R.I.P. Oscar Niemeyer
Yesterday one of the world’s great architects, Oscar Niemeyer, passed on to that undiscover’d country from whose bourne no traveler returns. He was 104 years old (just a few days shy of his 105th birthday) and continued to create until the very end.
In the mid twentieth century he was one of the leaders of a futuristic aesthetic in architecture. He was given an opportunity to exercise that vision in a way that few architects would dare to hope for – To participate in the design and creation of an entire city! Not just any city, but the new modern capital city of Brazil.
Brasilia bears the mark of Niemeyer’s vision to this day. The whole city is a UNESCO World Heritage Site, so the original architectural aesthetic is scrupulously maintained. I was aware of Brasilia and its premier architect long before I ever visited Brazil. Niemeyer’s designs are benchmarks of Modernism and no one studying architectural history of the twentieth century could avoid the grand experiment of Brasilia. But I could not at the time imagine what it would be like to live in such a place. The pictures in textbooks seem sterile – all white concrete with no human beings around.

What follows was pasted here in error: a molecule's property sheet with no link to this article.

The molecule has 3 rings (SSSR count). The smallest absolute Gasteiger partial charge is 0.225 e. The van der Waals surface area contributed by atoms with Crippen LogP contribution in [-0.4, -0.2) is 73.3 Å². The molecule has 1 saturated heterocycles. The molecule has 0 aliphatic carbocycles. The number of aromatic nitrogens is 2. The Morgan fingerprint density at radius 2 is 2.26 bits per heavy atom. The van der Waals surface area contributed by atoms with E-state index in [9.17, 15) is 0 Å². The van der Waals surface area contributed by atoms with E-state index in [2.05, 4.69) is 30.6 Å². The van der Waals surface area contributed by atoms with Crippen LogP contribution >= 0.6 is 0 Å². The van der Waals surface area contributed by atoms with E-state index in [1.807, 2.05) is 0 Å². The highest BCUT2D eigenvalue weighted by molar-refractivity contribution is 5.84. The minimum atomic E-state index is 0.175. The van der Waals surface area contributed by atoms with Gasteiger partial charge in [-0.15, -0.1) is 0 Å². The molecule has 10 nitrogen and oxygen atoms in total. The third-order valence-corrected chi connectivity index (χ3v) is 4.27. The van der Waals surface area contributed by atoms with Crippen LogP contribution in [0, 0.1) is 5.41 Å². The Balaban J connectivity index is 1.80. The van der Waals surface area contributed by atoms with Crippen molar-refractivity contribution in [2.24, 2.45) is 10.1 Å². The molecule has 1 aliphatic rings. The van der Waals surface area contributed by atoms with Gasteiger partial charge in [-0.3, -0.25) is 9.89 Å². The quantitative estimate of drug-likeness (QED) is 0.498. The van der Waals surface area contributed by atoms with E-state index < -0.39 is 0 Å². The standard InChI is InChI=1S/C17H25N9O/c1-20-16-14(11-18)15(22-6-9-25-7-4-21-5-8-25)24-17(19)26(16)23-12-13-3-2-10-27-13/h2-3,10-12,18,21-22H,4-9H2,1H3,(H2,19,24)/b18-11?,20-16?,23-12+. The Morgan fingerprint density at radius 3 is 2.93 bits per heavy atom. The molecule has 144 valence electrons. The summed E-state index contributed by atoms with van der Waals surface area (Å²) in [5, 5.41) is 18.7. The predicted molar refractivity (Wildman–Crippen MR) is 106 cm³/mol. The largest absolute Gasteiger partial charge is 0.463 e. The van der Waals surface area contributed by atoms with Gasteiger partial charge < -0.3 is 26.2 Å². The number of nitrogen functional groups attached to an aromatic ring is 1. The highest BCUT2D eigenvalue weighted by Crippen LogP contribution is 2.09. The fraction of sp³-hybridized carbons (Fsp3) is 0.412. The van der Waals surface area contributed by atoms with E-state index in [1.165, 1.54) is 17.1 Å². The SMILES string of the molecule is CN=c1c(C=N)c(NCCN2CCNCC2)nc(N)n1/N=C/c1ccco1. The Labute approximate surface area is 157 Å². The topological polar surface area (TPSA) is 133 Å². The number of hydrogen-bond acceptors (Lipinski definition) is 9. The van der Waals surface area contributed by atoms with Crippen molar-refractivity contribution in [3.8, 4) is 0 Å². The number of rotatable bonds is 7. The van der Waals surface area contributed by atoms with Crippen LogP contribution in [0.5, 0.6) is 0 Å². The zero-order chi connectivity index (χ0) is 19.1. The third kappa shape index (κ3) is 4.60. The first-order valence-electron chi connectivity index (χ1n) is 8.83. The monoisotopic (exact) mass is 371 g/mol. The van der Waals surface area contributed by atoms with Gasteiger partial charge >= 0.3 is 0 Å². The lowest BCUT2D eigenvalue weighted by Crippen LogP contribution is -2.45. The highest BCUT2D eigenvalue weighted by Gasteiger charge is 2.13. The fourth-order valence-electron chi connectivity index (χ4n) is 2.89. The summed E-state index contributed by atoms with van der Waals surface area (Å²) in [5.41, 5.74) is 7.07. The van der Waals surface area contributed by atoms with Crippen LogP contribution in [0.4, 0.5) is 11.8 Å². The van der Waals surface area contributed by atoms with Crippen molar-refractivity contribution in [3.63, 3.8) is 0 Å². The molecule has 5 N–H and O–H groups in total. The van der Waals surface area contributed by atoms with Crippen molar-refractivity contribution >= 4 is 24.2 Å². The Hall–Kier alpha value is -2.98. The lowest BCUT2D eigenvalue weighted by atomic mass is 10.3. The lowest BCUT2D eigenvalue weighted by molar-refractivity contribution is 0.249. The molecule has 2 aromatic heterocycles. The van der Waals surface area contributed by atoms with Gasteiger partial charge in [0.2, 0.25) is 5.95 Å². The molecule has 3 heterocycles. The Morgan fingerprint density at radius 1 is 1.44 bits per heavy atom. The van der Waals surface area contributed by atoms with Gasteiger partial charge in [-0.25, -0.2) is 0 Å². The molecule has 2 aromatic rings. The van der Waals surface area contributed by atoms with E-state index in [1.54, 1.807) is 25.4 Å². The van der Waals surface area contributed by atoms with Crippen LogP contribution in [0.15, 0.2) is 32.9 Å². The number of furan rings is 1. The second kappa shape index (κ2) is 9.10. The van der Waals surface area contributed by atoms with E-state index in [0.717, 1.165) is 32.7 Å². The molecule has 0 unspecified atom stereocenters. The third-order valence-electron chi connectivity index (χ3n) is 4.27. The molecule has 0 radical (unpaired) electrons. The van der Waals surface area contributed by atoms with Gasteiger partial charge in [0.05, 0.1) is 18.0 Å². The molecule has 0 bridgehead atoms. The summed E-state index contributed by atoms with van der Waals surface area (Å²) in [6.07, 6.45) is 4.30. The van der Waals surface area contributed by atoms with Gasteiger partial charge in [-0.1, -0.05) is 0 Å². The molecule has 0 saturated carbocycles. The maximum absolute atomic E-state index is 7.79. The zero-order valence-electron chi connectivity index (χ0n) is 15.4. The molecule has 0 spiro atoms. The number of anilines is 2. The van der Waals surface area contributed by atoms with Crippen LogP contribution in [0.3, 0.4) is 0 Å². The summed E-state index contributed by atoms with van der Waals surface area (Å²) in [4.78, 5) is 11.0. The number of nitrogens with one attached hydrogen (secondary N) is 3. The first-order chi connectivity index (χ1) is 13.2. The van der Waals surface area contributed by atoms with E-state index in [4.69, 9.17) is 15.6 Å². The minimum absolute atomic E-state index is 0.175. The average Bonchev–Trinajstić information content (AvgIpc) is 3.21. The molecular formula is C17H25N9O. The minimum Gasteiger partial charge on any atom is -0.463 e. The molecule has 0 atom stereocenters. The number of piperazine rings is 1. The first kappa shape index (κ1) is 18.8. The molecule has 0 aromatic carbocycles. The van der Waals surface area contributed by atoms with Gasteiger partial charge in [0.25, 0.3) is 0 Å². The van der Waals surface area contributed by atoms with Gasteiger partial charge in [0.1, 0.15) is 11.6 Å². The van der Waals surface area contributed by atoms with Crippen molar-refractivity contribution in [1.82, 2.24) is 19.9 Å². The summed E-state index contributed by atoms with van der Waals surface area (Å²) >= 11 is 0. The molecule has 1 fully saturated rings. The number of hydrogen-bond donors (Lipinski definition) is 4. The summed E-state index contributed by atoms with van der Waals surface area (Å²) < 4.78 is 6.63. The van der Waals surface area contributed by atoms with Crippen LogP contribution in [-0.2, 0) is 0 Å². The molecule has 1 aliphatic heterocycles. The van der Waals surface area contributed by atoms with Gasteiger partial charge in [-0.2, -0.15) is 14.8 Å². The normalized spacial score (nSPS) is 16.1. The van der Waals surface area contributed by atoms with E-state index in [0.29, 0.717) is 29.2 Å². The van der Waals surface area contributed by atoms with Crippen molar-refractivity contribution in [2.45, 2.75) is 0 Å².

To see these buildings in person is quite another matter, though, for what you don’t get from photographs is how the structures, artificial as they are, really seem to embody the atmosphere of the land. The big geometric shapes feel at home in against the flat horizon and the big clear sky. The white concrete shines in the bright sun.
Niemeyer had a knack for making impossible things possible; buildings that seem to float above the ground like desert mirages. There is a remarkable spirit and joy that shines through those clean lines and graceful curves.